There were questions about whether trading up for Brandon Aiyuk would be worth it for the San Francisco 49ers this past NFL Draft. Some figured the Niners could use that Day 3 pick to add depth. After a season where over 25 players have been injured, there will be fans that still believe moving up for Aiyuk was a bad idea. Let’s walk through how the Niners rookie wideout has progressed this season and why he’s WR1 on this roster.
A shaky start
Aiyuk missed Week 1 against Arizona after suffering a hamstring strain that kept him out of the training camp’s final weeks. During his first game against the Jets Week 2, Aiyuk resembled more of a “chicken with his head cut off” who didn’t look like he knew what he was doing or had a plan as a route runner. Aiyuk lined up wrong on a couple of snaps. In his routes, he was all athlete and zero technique. Aiyuk caught two passes for 21 yards, one of which was not intended for him.
If you go back and watch that game, Kendrick Bourne is much more decisive as a route runner, from avoiding contact from the defensive back to using tempo to get open. This is to be expected for Aiyuk, as he hadn’t played in a professional game. There’s no way to simulate NFL game speed, and Aiyuk found that out.
“Oh, that’s why you traded up for him”
San Francisco went into Week 3, missing George Kittle, Raheem Mostert, and there were already without Deebo Samuel. That meant a heavy workload was on deck for Aiyuk, whether he was ready or not. Aiyuk received two carries on the first drive, which gave us an idea that Kyle Shanahan was going to lean on the rookie in this game.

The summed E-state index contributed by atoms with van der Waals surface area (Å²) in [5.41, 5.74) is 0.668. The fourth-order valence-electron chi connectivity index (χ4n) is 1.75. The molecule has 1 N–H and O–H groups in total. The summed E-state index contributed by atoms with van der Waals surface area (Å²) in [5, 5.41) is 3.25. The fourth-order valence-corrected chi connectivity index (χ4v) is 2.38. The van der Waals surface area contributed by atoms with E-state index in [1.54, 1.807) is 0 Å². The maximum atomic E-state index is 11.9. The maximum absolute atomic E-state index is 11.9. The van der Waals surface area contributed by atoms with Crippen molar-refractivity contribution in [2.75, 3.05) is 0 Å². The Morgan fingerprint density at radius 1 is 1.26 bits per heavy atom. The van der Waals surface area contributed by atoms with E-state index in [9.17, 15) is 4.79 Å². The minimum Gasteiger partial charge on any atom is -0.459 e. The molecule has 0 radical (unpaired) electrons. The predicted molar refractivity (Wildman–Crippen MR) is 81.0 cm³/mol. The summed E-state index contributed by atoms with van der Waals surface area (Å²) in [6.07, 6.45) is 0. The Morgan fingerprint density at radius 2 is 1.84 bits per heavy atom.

Those first touches seemed to help Aiyuk, who went from “thinking” to “playing.” Shanahan moved Aiyuk around the formation more, and he went from running “robot routes,”—which I would describe as running the route how it’s drawn up on the whiteboard—to including his athleticism and feet to get open.
Aiyuk finished Week 3 with five receptions on eight targets for 70 yards. He ran in a touchdown and should have had another one in the end zone had it not been for a pass thrown behind Aiyuk. The Giants game was our first glimpse of how special Aiyuk could be.
Now do it against man coverage
Week 4 never happened, and we will not discuss it.
The next three opponents for Aiyuk would see three teams that feature above-average cornerbacks or defenses that run predominant man coverage. Against Miami, Aiyuk looked like a rookie.
Xavien Howard ate Aiyuk’s lunch. There were multiple plays where Aiyuk was still trying to fight through press coverage a few yards down the field while Jimmy Garoppolo was sitting in the pocket and scanning the defense. I talked about having a plan earlier, and Aiyuk did not have one against the talented Howard. If there was a game that forced Aiyuk to recognize that he would not win solely based on his athletic gifts, look no further than Miami.
Aiyuk finished the game with three receptions for 44 yards. One reception came where he had a free release off the line of scrimmage in the slot with the cornerback playing eight yards off. Aiyuk added a 20-yard reception against more soft coverage on a deep curl route.
We all remember the gameplan against the Rams. It called for Garoppolo to get the ball out of his hands and let the Niners playmakers do the heavy lifting. I’m fascinated to see how Shanahan uses Aiyuk next week against the Rams because Los Angeles will force San Francisco to throw the ball down the field.